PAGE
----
Indirect realism postulates that we indirectly perceive the objects of the world by having the immediate experience of mental objects. According to the different versions of indirect realism, these mental objects are considered either as sensitive data (sense-data theory) or as representations. For proponents of indirect realism, we can know the physical reality, at least partially and approximately, even if we can not perceive it.
The classical origin of indirect realism is the theory of knowledge advanced by John Locke in his An Essay Concerning Human Understanding (1690). Following Locke, some empiricist philosophers, including Bertrand Russell, G. E. Moore, and A. J. Ayer, have claimed the possibility of combining the thesis that all our experiences are about sense data, and on the other hand the postulate of a world at least partly independent of our experiences. The physical world exists to a large extent independently of our mind, and it must be distinguished from the world of sensitive data to which perception gives us access. More precisely, perception does not give us access to the physical world, but to another world, populated by mental contents called “sense-data”. Sense data have exactly the properties they seem to have: they account for how things appear about the experience, regardless of how things are actually (physically). However, it is on this basis that the representations of physical objects are inferred.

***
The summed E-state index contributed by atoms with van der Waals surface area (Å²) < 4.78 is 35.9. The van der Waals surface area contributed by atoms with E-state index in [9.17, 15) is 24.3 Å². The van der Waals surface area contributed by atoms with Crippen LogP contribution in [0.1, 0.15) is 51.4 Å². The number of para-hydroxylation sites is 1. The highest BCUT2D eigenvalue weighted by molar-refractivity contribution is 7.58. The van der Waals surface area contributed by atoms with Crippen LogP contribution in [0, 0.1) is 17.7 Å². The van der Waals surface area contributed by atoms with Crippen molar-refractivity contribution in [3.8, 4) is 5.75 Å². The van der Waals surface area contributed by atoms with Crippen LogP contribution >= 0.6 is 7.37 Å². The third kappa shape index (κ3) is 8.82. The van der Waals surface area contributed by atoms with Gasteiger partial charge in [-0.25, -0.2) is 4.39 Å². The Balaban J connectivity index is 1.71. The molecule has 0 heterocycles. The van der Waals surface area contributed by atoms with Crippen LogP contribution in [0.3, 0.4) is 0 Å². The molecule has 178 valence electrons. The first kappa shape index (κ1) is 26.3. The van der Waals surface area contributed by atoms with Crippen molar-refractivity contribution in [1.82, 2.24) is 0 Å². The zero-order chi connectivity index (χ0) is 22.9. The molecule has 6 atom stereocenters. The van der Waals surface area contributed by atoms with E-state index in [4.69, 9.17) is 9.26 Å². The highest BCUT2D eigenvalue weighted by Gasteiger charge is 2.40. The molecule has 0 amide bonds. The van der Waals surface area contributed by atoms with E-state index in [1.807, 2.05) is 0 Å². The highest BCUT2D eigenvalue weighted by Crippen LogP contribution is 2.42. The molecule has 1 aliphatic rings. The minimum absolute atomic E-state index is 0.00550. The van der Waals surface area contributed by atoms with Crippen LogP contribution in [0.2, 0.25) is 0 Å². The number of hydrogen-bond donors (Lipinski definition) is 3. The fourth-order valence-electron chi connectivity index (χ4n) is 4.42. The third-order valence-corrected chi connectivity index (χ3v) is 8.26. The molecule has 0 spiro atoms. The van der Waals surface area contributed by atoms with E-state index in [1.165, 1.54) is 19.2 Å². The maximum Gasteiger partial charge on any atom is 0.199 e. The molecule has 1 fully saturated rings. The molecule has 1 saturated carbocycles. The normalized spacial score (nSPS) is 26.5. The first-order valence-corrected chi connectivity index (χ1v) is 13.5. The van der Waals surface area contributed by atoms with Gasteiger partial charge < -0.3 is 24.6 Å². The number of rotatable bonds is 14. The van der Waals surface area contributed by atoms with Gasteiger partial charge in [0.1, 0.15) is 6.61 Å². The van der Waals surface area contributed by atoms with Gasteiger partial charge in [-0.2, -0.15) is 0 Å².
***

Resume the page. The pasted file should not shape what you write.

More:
The objection traditionally made against this position is that it would not allow one to distinguish truthful perceptual experiences from mere illusions or hallucinations. Typically, indirect realism uses a causal theory to solve this problem: if my experience is appropriately caused by an element of the physical world, knowledge of this element, based on experience, becomes possible.
Some contemporary philosophers, including Fred Dretske and John Searle, argue that the idea of advanced representation in the context of indirect realism is compatible with direct realism: representation is the means by which we perceive an object in the outside world, but it does not itself the object we perceive.
According to this theory, perception is understood as a form of belief that is “about” something existing in the world. Perception is defined by a perceptual content that can be likened to a belief with a propositional content of the type: X believes that P. Like a belief, an object perception must respond positively to satisfaction conditions to be true. Just as the content of a belief determines the conditions under which it is true, the content of a perceptual experience determines the conditions under which it is true. This elementary form of belief is based on a representative content that has an act/object structure but which does not itself constitute an object, because it does not have its own existence.
The introduction of the notion of propositional perceptual content is the central element of this theory: just as an (empirical) proposition has two “poles”, in the sense that it may be true but may not be true, a particular perception may be true but it can also be wrong. We then speak of bipolar theory to qualify this position.
In this sense, illusion and hallucination are simply understood as inappropriate representations.
Translated by Wikipedia